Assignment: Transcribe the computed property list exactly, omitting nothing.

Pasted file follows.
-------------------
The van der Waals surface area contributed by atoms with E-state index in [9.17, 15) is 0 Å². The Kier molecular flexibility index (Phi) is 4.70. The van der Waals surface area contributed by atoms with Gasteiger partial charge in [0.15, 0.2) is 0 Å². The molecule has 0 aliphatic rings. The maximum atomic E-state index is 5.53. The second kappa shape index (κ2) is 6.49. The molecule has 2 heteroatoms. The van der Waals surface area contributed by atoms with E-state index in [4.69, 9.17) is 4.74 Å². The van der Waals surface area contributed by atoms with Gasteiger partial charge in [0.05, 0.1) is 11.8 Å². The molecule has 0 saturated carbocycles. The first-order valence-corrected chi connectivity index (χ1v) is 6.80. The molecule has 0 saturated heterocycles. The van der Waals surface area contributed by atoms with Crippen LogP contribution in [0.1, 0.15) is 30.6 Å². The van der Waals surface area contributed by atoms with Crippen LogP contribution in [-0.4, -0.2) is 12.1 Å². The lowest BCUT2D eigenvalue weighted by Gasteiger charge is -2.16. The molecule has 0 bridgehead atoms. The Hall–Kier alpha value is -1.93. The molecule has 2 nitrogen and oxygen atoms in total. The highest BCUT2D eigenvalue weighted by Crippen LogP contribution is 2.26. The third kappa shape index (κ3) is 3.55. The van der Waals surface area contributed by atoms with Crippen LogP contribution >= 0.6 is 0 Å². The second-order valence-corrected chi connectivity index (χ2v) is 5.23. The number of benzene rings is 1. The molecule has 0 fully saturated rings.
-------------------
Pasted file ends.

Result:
The van der Waals surface area contributed by atoms with E-state index in [9.17, 15) is 0 Å². The Kier molecular flexibility index (Phi) is 4.70. The van der Waals surface area contributed by atoms with Gasteiger partial charge in [0.15, 0.2) is 0 Å². The molecule has 0 aliphatic rings. The maximum atomic E-state index is 5.53. The second kappa shape index (κ2) is 6.49. The molecule has 2 heteroatoms. The van der Waals surface area contributed by atoms with E-state index in [4.69, 9.17) is 4.74 Å². The van der Waals surface area contributed by atoms with Gasteiger partial charge in [0.05, 0.1) is 11.8 Å². The molecule has 0 saturated carbocycles. The first-order valence-corrected chi connectivity index (χ1v) is 6.80. The molecule has 0 saturated heterocycles. The van der Waals surface area contributed by atoms with Crippen LogP contribution in [0.1, 0.15) is 30.6 Å². The van der Waals surface area contributed by atoms with Crippen LogP contribution in [-0.4, -0.2) is 12.1 Å². The lowest BCUT2D eigenvalue weighted by Gasteiger charge is -2.16. The molecule has 0 bridgehead atoms. The Hall–Kier alpha value is -1.93. The molecule has 2 nitrogen and oxygen atoms in total. The highest BCUT2D eigenvalue weighted by Crippen LogP contribution is 2.26. The third kappa shape index (κ3) is 3.55. The van der Waals surface area contributed by atoms with Crippen LogP contribution >= 0.6 is 0 Å². The second-order valence-corrected chi connectivity index (χ2v) is 5.23. The number of benzene rings is 1. The molecule has 0 fully saturated rings.